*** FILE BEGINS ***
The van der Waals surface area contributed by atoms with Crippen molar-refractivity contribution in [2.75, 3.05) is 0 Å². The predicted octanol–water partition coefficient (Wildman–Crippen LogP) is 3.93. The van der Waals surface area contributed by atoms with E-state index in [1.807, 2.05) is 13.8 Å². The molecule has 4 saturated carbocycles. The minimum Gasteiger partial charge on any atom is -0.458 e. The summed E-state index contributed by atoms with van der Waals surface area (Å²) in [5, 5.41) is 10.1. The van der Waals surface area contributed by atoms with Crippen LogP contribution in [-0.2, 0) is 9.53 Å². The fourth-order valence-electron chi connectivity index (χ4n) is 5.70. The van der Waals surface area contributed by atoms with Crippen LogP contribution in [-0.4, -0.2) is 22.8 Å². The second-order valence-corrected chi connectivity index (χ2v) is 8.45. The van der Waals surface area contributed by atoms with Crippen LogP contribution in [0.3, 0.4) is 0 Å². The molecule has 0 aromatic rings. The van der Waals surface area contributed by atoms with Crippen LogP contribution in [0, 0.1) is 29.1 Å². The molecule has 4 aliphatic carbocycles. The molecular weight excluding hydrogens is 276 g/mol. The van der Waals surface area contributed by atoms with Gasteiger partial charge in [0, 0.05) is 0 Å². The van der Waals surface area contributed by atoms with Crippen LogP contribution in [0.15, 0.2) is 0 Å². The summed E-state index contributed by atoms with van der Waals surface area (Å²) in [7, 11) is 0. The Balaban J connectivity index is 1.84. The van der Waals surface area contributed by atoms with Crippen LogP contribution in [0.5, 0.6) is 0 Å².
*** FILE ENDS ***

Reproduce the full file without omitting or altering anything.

The van der Waals surface area contributed by atoms with Crippen molar-refractivity contribution in [2.75, 3.05) is 0 Å². The predicted octanol–water partition coefficient (Wildman–Crippen LogP) is 3.93. The van der Waals surface area contributed by atoms with E-state index in [1.807, 2.05) is 13.8 Å². The molecule has 4 saturated carbocycles. The minimum Gasteiger partial charge on any atom is -0.458 e. The summed E-state index contributed by atoms with van der Waals surface area (Å²) in [5, 5.41) is 10.1. The van der Waals surface area contributed by atoms with Crippen LogP contribution in [-0.2, 0) is 9.53 Å². The fourth-order valence-electron chi connectivity index (χ4n) is 5.70. The van der Waals surface area contributed by atoms with Crippen LogP contribution in [-0.4, -0.2) is 22.8 Å². The second-order valence-corrected chi connectivity index (χ2v) is 8.45. The van der Waals surface area contributed by atoms with Crippen LogP contribution in [0.3, 0.4) is 0 Å². The molecule has 0 aromatic rings. The van der Waals surface area contributed by atoms with Crippen LogP contribution in [0, 0.1) is 29.1 Å². The molecule has 4 aliphatic carbocycles. The molecular weight excluding hydrogens is 276 g/mol. The van der Waals surface area contributed by atoms with Gasteiger partial charge in [0, 0.05) is 0 Å². The van der Waals surface area contributed by atoms with Crippen LogP contribution in [0.15, 0.2) is 0 Å². The summed E-state index contributed by atoms with van der Waals surface area (Å²) in [7, 11) is 0. The Balaban J connectivity index is 1.84. The van der Waals surface area contributed by atoms with Crippen LogP contribution in [0.5, 0.6) is 0 Å².